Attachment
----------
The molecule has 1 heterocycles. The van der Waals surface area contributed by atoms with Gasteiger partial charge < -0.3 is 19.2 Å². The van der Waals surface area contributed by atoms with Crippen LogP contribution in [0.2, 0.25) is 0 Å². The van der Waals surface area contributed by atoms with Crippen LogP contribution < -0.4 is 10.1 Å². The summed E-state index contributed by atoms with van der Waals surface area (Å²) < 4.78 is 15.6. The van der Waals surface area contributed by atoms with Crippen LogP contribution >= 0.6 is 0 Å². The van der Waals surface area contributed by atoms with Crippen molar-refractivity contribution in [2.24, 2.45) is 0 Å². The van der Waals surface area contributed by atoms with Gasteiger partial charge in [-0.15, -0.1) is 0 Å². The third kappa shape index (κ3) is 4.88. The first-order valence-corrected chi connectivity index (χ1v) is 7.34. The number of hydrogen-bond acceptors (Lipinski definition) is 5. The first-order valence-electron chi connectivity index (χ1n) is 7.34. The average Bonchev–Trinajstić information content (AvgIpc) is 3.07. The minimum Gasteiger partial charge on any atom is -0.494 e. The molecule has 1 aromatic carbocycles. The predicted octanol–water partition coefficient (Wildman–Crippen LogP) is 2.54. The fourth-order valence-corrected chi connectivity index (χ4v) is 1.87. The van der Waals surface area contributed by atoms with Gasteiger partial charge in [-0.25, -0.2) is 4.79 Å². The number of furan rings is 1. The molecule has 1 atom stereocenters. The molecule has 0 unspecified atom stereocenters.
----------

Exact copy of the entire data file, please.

The molecule has 1 heterocycles. The van der Waals surface area contributed by atoms with Gasteiger partial charge < -0.3 is 19.2 Å². The van der Waals surface area contributed by atoms with Crippen LogP contribution in [0.2, 0.25) is 0 Å². The van der Waals surface area contributed by atoms with Crippen LogP contribution < -0.4 is 10.1 Å². The summed E-state index contributed by atoms with van der Waals surface area (Å²) < 4.78 is 15.6. The van der Waals surface area contributed by atoms with Crippen LogP contribution >= 0.6 is 0 Å². The van der Waals surface area contributed by atoms with Crippen molar-refractivity contribution in [2.24, 2.45) is 0 Å². The van der Waals surface area contributed by atoms with Gasteiger partial charge in [-0.15, -0.1) is 0 Å². The third kappa shape index (κ3) is 4.88. The first-order valence-corrected chi connectivity index (χ1v) is 7.34. The number of hydrogen-bond acceptors (Lipinski definition) is 5. The first-order valence-electron chi connectivity index (χ1n) is 7.34. The average Bonchev–Trinajstić information content (AvgIpc) is 3.07. The minimum Gasteiger partial charge on any atom is -0.494 e. The molecule has 1 aromatic carbocycles. The predicted octanol–water partition coefficient (Wildman–Crippen LogP) is 2.54. The fourth-order valence-corrected chi connectivity index (χ4v) is 1.87. The van der Waals surface area contributed by atoms with Gasteiger partial charge in [-0.25, -0.2) is 4.79 Å². The number of furan rings is 1. The molecule has 1 atom stereocenters. The molecule has 0 unspecified atom stereocenters.